Thursday, 27 November 2014

Symbols and the Natural World

Fossil ammonites wall plaque

New ranges of hand sculpted plaques 

in our Wood and Metal Collection!

The first three plaques in our two new ranges called

'Symbols & Motifs'
'Landscapes & the Natural World'

(updated 16/03/15 - originally one range, now split into two, as above)

Designed to look good individually, or displayed as a set, each plaque in this new range features a design by bod based on an ancient symbol, or an object from the natural world, hand sculpted in metal and mounted in a hand crafted oak frame ~ 16 cms square.

The new range launched with three designs:

Metal ammonite wall plaque

Fossils ammonite wall plaque

New designs have since been added to the
Symbols & Motifs Collection:

Article: Brentford: an example of early British Celtic Art

Article: The History of Brigid's Cross

Article: Horns-of-Odin

Spirals - Triple spiral wood & metal wall plaque

I'm sure bod will be adding even more over time....

Thanks for reading!


Justbod Team

Pop over and see our main site:

featuring work for sale by bod
~ inspired by a love of nature and history ~
Celtic, Anglo-Saxon, Viking and Mythical sculptures, carvings and artwork 
inspired by history and nature, and made by Yorkshire artist bod.

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Tuesday, 25 November 2014

Historic Goodmanham: an ancient pagan temple and a beautiful bench.....

Historic Goodmanham East Yorkshire

Adventures around Goodmanham, 
Near Market Weighton, East Yorkshire.

When we trooped through Goodmanham on a Justbod field trip, we had no idea how much interesting history had occurred in this beautiful village. It was only when we got back and started researching that we realised that Goodmanham is a truly ancient site, where big events had occurred in the past.

With finds dating back to the stone age, the village boasts many ancient earthworks, and one of the most ancient roads of Britain, near the Western boundary.

All Hallows Church, Goodmanham

In Saxon times the village was the location of one of the main pagan religious sites of Anglo Saxon Northumbria (at this time it was an enormous kingdom stretching from the Humber to the Firth of Forth, and Westwards all the way to the Isle of Man.)

In 627 Goodmanham was witness to a pivotal point in British history when King Edwin of Northumbria was converted to Christianity, and his high priest Coifi took actions which led to the sacking and burning of the pagan temple. It is related by St Bede in his 'History of the English Church and People.'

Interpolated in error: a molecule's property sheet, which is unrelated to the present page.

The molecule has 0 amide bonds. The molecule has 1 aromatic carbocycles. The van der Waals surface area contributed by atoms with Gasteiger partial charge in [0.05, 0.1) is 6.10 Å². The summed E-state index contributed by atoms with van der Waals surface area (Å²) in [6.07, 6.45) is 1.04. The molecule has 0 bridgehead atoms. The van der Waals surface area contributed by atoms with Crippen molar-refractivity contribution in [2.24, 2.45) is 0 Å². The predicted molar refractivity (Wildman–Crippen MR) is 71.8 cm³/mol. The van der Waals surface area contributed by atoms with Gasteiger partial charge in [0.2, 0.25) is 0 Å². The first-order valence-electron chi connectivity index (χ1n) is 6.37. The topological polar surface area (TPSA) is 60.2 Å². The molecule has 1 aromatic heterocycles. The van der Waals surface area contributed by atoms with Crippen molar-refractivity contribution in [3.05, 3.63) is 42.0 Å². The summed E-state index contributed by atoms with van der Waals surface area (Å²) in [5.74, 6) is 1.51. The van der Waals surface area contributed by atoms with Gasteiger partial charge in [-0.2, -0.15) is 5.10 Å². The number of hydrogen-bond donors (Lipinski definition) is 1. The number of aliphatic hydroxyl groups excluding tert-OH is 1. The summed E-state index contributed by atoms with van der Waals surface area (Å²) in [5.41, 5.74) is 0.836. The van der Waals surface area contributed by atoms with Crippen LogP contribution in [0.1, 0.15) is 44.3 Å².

All Hallows Church, Goodmanham

It is believed that All Hallows Church now stands on the very site of this ancient temple, originally a pagan shrine.

All Hallows Church, Goodmanham

A beautiful church, sited on a raised knoll in the centre of the village, we only had time to view the outside, as it was locked and we didn't have sufficient time to get the key from the pub with the remaining daylight that we had left to complete the trip. We will have to go back someday, especially in the light of all that we have learnt.

A bit further on the Wolds Way is one of six Poetry benches made by Angus Ross from steamed oak with the following atmospheric poem by John Wedgwood Clarke, a Scarborough poet, carved into it:

"From dark to dark the bird flies through the fire-lit hall,
flies through the axe that strikes the shrine,
through burning that grows once more in stone and coloured light,
through rain as it amazes chalk
and flowers in this latest cup of breath."

Poetry bench near Goodmanham

I think the bird in the poem is a reference to the speech made at the conversion of Edwin, reported by Bede, where the parallel is drawn between a person's journey through life and the flight of a swallow, entering a great hall through a window, finding comfort momentarily in light and warmth, before flying out the other side, into darkness.

I also think the axe is a reference to the axe thrown into the shrine by Edwin's High Priest Coifi, just before his followers burnt down the pagan temple, (although in Bede's text it is a spear.)